Diplomatic cease-fire efforts intensify

Rice meets Olmert; Israel may be pressed to end war by Thursday.

rice 298.88 (photo credit: AP)
rice 298.88
(photo credit: AP)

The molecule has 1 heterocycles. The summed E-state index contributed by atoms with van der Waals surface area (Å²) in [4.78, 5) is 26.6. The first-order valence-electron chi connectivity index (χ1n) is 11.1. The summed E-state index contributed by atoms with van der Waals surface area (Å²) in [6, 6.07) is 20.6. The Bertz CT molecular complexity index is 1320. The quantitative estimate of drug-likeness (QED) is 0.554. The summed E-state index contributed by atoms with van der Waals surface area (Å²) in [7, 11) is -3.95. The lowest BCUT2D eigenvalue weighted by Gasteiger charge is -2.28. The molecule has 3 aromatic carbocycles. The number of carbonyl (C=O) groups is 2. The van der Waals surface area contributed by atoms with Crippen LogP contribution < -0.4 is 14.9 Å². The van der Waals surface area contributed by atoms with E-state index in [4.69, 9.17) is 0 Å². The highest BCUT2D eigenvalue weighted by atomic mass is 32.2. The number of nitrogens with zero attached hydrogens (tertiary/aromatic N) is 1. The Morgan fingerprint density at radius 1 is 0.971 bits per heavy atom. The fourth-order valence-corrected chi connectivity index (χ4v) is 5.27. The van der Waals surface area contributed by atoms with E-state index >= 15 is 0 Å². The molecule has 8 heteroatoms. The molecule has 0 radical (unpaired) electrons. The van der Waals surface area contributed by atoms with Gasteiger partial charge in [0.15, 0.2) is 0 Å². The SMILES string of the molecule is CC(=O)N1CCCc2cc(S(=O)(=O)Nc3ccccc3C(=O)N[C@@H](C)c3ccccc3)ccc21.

US Secretary of State Condoleezza Rice met Saturday night with Prime Minister Ehud Olmert, as diplomatic efforts to reach an overall agreement in Lebanon intensified and Thursday loomed as a possible deadline for the IDF to meet its military objectives. Diplomatic sources in Washington said that the US will attempt to hammer together a cease-fire deal and the deployment of a multinational force in Lebanon and present the plan to the UN Security Council on Wednesday. A vote is expected Thursday. [For a Jerusalem Online video of events click here] "Thursday is a very important bus stop," a senior diplomatic official in Jerusalem said when asked if this day would likely mark the end of the large-scale military operations. Brokering the cease-fire deal, which is different from the immediate cease-fire that many international leaders are clamoring for, is the overarching goal of Rice's visits, her second to the region within a week. Rice is slated to meet Foreign Minister Tzipi Livni and Defense Minister Amir Peretz in separate meetings on Sunday. As of Saturday night it was not yet clear whether she would make another trip to Beirut or return to Washington following her Sunday talks in Jerusalem. According to US officials, Rice's talks will focus on the terms in which a cease-fire can take place, and the conditions under which the international force would operate, once deployed in Lebanon. Rice is scheduled to return to the US and take part in the UN deliberation over the resolution, giving the formal mandate for such a force. US President George Bush set the parameters of an overall agreement during a press conference Friday following a meeting in Washington with British Prime Minister Tony Blair. The overriding goals include extending the authority of the Lebanese government throughout Lebanon, deploying an international force and disarming Hizbullah. Senior Israeli diplomatic officials said Saturday that contrary to various press reports, Israel has not given up on its demand that Hizbullah be disarmed. The officials greeted with satisfaction Bush's comments that the US wanted to see a multinational force dispatched to Lebanon under a Chapter 7 Security Council resolution. This type of resolution means that the force would not be UN "peacekeepers," but rather a force mandated with enforcing and implementing the UN Security Council resolution. Israeli diplomatic officials said it was clear that any UN Security Council resolution on the crisis would reiterate the goals spelled out in resolution 1559, which include disarming the militias and moving the Lebanese army southward. The officials warned, however, that once the Security Council passed a resolution calling for the deployment of a multinational force, it would take time - weeks, if not months - to put the force together, train and deploy it. Among the issues that Rice was dealing with in Jerusalem, the official said, was what will happen in the interim. "She is coming to nail down these questions, the official said, adding that the sense of urgency in arrival a day earlier than planned could be attributed to pressure from Blair. The official said that Israel would only agree to a cease-fire as part of a bundle of steps that included dismantling Hizbullah and deployment of the Lebanese army in the south. The UN resolution being pushed by the US and Britain will define the responsibilities of the new international force and ensure that it will have the authority to stop Hizbullah from rearming after a cease-fire is achieved. The resolution, according to reports in the US, will not demand the disarmament of Hizbullah as a pre-condition for deployment of the international force, but would rather put off dealing with this issue until the forces are already established on the ground. The US would like the process of disarming Hizbullah to be an internal Lebanese procedure, which could be gradual and would not take place at the time of a cease-fire agreement would be signed. One of the options being considered, according to US officials, is absorbing Hizbullah members - under certain conditions - into the Lebanese army. The UN Security Council will begin deliberations on Monday as to the make-up of the international force. At present, France, Italy, Turkey, Ireland, Portugal, Poland and India have expressed their willingness to contribute troops to the force. On Wednesday the Security Council is expected to meet at the level of foreign ministers to try to reach a comprehensive agreement on the mandate of the force and the terms for a cease-fire. The international force is not seen by the US as a separate military force based on the existing UN model in Lebanon, but rather as a force that will work in cooperation with the Lebanese army in an effort to ensure arms do not reach Hizbullah through the borders and ports. Rice, on her way back to Israel Saturday from Malaysia, welcomed reports that Hizbullah agreed to stop their fire and accept the presence of an international force in southern Lebanon. "Obviously we are all trying to get to a cease-fire as quickly as possible, so I'll take this as a positive step," Rice said of Hizbullah signing onto the proposal made by the Lebanese government last week. Blair's visit to Washington Friday, though expected to unearth the differences of opinion between Britain and the US over the Israeli offensive in Lebanon, ended with both sides acknowledging the need to create a new situation in the region before demanding a cease-fire. Amid growing calls in the US for Bush to consider direct negotiations with Syria over the Lebanese issue, he remained firm in his opposition to any such contact. He stressed that Rice's mission to the Middle East would be limited to talks with leaders of Israel and Lebanon, and called on Syria to "become an active participant in the neighborhood for peace." In a related development, Israel rejected a call Friday from UN humanitarian chief Jan Egeland for a three-day truce to let food and medical help reach the war zone in southern Lebanon and let thousands of civilians trapped there get out. A senior Israeli diplomatic official said that such a truce was not necessary, since Israel had already created a "humanitarian corridor" to the area, which it would expand. Nonetheless, French Foreign Minister Philippe Douste-Blazy on Saturday criticized Israel's rejection of the 72-hour halt to fighting, saying France would renew its call for such a truce at the UN.